Everyone needs support for being a full-fledged member of society. The desire of humans to belong to one or another type of community and feel unity is primary to their existence, but it presents significant limitations to their well-being. In the utopian “Brand New World,” all of the characters are subject to this problem, even though the majority of them do not recognize it as such. In this literary work, the story of citizens, oppressed by the government from their very birth and trained to think as it considers fit, is narrated. Although their struggles might differ in the essence, their source remains the same, and the authorities in the book provide the main guidance, misleading them into accepting their position. In the novel “Brave New World,” Aldous Huxley suggests that societal values and classes are opposed to individual interests and cause an unresolvable conflict, leading to tragic outcomes for people.
The idea of the common good, contradicting citizens’ desires, reflects the impossibility of a change. The characters align their conduct with the World State’s guidelines while sacrificing their needs for the alleged benefit of the country’s prosperity. Thus, “the planetary motto “Community, Identity, Stability” is what they are supposed to support regardless of their personal views, and this formulation implies that one’s protests are futile (Huxley 8). These three elements effectively substitute one’s individuality and determine the potential scope of people’s actions. They lead to problems when their intentions do not align with the scheme. For instance, when Helmholtz in his lecture for students attempts to “engineer them into feeling as I’d felt when I wrote the rhymes,” his actions cause conflicts with the Principal (Huxley 138). Under similar circumstances, the inevitability of adverse consequences becomes apparent. Hence, stability over humanity through controlling people’s thoughts is prioritized. According to Nadernia, “an individual is kept safe” when “a common-sense decision-making collaboration” is ensured (80). This provision means that one’s perceived safety is only guaranteed by the government. Therefore, the oppression of individuals is the only way to exercise control.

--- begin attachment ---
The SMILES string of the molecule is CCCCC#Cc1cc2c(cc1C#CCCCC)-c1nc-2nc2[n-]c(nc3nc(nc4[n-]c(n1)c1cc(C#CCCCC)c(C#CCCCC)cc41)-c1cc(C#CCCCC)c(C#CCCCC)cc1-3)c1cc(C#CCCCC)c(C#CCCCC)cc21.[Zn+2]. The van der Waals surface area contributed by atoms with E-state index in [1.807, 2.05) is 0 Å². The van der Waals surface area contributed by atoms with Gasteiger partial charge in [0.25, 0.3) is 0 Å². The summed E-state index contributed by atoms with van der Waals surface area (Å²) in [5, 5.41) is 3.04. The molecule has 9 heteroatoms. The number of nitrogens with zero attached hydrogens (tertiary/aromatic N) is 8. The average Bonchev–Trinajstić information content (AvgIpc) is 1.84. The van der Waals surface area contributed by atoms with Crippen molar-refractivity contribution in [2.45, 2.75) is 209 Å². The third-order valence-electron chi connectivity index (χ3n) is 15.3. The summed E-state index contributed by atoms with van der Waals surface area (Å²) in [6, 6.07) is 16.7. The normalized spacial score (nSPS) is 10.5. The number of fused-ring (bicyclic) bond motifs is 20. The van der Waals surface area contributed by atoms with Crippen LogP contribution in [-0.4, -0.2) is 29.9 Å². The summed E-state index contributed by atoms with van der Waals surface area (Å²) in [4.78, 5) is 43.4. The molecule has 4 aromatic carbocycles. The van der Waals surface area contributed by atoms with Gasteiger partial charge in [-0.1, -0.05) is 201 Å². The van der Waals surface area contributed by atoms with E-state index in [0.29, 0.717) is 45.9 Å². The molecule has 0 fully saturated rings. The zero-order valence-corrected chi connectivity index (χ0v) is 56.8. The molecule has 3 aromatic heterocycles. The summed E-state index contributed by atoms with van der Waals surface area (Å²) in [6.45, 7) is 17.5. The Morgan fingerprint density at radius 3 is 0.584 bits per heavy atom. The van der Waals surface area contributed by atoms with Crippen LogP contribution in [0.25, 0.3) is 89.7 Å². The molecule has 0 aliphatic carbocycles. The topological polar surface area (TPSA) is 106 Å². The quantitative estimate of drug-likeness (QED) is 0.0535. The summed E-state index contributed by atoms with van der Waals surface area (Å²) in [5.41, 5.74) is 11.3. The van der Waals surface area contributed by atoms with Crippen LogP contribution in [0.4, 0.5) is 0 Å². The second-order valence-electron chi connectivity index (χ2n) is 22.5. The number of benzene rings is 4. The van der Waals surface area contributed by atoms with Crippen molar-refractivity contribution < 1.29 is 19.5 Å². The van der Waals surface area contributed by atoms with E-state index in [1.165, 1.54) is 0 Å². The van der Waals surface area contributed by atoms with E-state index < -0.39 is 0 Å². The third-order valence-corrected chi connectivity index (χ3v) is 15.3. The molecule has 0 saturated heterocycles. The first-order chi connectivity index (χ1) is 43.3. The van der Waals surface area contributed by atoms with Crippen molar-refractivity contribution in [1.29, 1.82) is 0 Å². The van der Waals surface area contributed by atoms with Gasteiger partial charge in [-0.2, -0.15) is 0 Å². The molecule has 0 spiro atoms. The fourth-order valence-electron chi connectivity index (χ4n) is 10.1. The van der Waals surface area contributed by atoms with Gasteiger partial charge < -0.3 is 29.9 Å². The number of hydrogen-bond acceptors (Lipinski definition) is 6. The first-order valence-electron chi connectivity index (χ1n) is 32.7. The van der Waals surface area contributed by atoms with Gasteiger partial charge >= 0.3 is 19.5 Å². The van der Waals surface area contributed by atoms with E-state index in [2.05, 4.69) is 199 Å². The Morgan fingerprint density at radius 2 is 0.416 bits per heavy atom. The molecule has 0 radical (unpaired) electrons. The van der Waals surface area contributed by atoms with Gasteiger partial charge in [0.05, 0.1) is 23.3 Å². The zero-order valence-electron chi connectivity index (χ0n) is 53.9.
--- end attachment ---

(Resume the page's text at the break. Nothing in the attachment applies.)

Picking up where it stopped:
The dominance of societal values over one’s interests requires a solid basis, presented by classes, restricting opportunities for self-development. This statement is supported by Huxley’s descriptions of the struggles, resulting from citizens’ discontent. When speaking about his job, Helmholtz says: “It’s not enough for the phrases to be good; what you make with them ought to be good too” (Huxley 55). He thereby expresses his opinion on the inappropriateness of instructions, leading to the authorities’ dissatisfaction. Since he is in the Alpha caste, his responsibility is tremendous, but limitations prevent him from happiness. Meanwhile, the fact of belonging to the Beta class does not contribute to being content. Linda, who previously belonged to this group, says that women “having children all the time-like dogs” are revolting (Huxley 93). She shows that her class mentality exists regardless of being a mother. One’s perceptions are limited by it even after leaving the community. As it was explained by Hossain, people cannot “choose their destiny according to their free will.” The influence of the castes is what motivates their actions. Thus, no one can make independent decisions either within or outside the system.